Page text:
In this week’s Parsha, B’Shalach, we learn of the birthing of the people into freedom. We read of the song they sang, Az Yashir, and how Miriam, the prophetess, with timbrel in hand, lead all the women in song and dance. But this joy is followed by a new challenge. For three days the people go without water.
Finally, they find water but it is bitter. The people complain, Moses cries out to God. The Ineffable Wisdom shows him a (certain) tree to cast into the water, making it sweet. They were then given a number of Mitzvot.
How can we understand this? The Zohar (Sacred Kabbalistic Text), explains that it is the wood from the Tree of Life from the Garden of Eden. Hassidic commentaries offer that we can eliminate bitterness and evil by acts of goodness. And it makes sense that the sweetening of the bitter waters opens our hearts to receiving and doing mitzvot. Mitzvot, right actions, are the antidotes for life’s bitter waters. I would also note that speaking out, as the people did, was critical in this process.
We also yearn for sweet waters. Watching the beginning and end of “State of the Union” address last night was like tasting the bitter waters. For weeks, months, the waters have been bitter. I’m grateful that an “angel of the Holy One” caused a deep sleep for most of the talk. It’s never good to listen to Lashon HaRah and deceptive talk, G’nuvat Daat.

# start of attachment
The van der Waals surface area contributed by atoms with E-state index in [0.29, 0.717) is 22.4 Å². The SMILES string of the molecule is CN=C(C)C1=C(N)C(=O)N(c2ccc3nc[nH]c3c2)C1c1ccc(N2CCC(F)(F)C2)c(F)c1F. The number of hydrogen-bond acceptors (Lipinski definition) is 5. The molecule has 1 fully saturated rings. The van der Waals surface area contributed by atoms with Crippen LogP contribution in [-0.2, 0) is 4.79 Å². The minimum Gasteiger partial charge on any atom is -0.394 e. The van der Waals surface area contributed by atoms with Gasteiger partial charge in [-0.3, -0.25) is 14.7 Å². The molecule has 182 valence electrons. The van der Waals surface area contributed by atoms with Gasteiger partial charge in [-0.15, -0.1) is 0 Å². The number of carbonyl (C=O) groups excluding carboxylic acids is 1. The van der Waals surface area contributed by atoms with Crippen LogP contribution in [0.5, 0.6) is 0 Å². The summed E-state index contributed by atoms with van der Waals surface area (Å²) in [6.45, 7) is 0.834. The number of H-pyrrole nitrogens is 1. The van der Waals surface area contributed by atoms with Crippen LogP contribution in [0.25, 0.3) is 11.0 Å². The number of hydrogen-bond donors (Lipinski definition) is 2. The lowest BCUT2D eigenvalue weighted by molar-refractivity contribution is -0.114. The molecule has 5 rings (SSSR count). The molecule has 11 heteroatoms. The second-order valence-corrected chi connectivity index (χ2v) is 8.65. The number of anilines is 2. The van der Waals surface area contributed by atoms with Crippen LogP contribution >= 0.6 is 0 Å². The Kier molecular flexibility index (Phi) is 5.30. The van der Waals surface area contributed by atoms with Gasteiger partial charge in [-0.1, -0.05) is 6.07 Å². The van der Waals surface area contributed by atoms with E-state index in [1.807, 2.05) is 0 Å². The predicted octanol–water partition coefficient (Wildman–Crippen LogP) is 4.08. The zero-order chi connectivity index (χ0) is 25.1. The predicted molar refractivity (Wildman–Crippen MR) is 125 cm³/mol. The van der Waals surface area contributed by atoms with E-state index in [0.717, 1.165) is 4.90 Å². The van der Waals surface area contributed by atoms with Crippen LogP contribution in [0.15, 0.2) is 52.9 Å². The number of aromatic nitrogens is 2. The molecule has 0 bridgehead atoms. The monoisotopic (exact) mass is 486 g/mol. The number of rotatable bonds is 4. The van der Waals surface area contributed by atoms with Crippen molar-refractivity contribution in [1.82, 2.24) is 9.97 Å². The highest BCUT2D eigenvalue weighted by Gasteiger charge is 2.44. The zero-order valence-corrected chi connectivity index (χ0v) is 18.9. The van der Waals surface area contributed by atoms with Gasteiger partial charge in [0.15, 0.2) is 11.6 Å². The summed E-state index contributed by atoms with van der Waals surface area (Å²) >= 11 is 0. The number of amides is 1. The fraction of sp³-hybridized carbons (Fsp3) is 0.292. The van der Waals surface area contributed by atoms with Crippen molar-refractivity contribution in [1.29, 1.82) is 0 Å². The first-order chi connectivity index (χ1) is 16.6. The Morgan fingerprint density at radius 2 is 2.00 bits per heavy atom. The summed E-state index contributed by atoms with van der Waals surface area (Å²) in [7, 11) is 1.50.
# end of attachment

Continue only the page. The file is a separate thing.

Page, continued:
What do we do? Only doing good will sweeten the bitter waters. Crying out against injustice and lies is what is needed. Helping to get the vote out will sweeten the waters.
This Shabbat is also known as Shabbat Shirah, the Sabbath of Song. Singing also dispels darkness. Also, beginning Sunday evening, we celebrate Tu Bishvat, the new year of the trees. At our Tu Bishvat Seder we will once again participate in this Kabbalistic tradition of directing our energies to help the sap rise in our fruit bearing trees. We will offer blessings and sample varieties of fruits and nuts. Deep down we connect with the Tree of Life. Join us. May we grow tall “like the cedars of Levanon.” Reb David